SILENCE – The perpetrator moves to ensure the victim's silence through intimidation and fear-inducing threats. A warped sense of loyalty has already been cultivated within the child through special attention, gifts and privileges. Although the abuse may be a onetime event or continue for years, few victims ever tell. The destructive secret remains imbedded for years in a quagmire of ambivalent feelings such as love and hate, pleasure and shame, tenderness and terror. They feel rage at the reality of being in the relationship and rage at the possibility of losing the relationship. Meanwhile, abusers are keenly aware of their power over their innocent prey.

Sandusky's victims acutely felt the weakness of their own position contrasted with the perceived power of their exploiter. They doubted whether anyone would believe their accusations against someone as respected and influential as the winning coach and charity founder. When one teenage target attempted to end contact with Sandusky, the calculating predator proposed a contract exchanging money for exercise, team practices and personal time.4

SUPPRESSION – When no one rescues the child from the abusive relationship, the child feels doubly betrayed. Any hope of ever being "saved" by anyone, including God, is destroyed. The child, feeling no choice but to bow to the supreme power of the perpetrator, slips quietly into emotional enslavement. Then, when hopelessness reigns, the soul is suppressed and the light within the spirit is snuffed out.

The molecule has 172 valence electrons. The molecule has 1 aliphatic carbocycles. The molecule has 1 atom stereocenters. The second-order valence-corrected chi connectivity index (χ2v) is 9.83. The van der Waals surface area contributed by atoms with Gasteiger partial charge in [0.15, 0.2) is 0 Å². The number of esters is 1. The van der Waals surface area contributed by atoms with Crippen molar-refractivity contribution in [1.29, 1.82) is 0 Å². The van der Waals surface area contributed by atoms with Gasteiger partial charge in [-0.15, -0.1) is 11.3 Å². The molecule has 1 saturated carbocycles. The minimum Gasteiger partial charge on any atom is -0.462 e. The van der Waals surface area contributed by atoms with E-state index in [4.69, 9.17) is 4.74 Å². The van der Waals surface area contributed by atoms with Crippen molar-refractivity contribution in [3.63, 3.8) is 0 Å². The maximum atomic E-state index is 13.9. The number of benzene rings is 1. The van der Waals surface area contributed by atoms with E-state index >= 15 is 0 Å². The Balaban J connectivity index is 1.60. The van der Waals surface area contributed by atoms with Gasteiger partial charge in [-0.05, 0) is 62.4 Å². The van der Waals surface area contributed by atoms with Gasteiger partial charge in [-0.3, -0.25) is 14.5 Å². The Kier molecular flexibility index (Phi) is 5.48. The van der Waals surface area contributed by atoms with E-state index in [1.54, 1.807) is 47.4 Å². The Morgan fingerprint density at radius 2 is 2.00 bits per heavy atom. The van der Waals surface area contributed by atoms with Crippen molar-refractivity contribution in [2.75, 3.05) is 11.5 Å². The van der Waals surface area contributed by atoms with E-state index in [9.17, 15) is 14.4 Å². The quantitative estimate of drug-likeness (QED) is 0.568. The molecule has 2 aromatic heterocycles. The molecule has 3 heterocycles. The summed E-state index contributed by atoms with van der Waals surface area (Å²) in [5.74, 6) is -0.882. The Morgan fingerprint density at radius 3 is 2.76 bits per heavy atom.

Each victim who went public with their stories of abuse demonstrated remarkable courage and resolve by giving voice to their silent pain and breaking free from Sandusky's sinister influence. We can pray that all other victims of child abuse will speak up and take the steps necessary to find hope and healing.

Instead of turning a blind eye to abuse like some did at Penn State … instead of protecting the institution rather than the innocent … we all need to be a part of the solution and not perpetuate the problem.

Jesus said that He came "… to proclaim freedom for the prisoners and recovery of sight to the blind, to set the oppressed free …"5 As we become more aware of the pattern of child abuse, we are called by God to be a voice for the voiceless – for those who lack the power to speak up for themselves.



June Hunt, counselor, author, radio host and founder of the worldwide ministry Hope For The Heart, offers a biblical perspective while coaching people through some of life's most difficult problems. June is the author of How to Forgive . . . When You Don't Feel Like It, © 2007 Harvest House Publishers. Learn more about June and Hope for the Heart by visiting Here you can connect with June on Facebook and Twitter, listen to her radio broadcasts, or find much-needed resources.Hope for the Heart provides spiritual guidance, heartfelt prayer, multi-media resources, and biblical wise-counseling. Call 1-800-488-HOPE (4673) to visit with a Hope Care Representative, 7:30 a.m. until 1:30 a.m. (CST).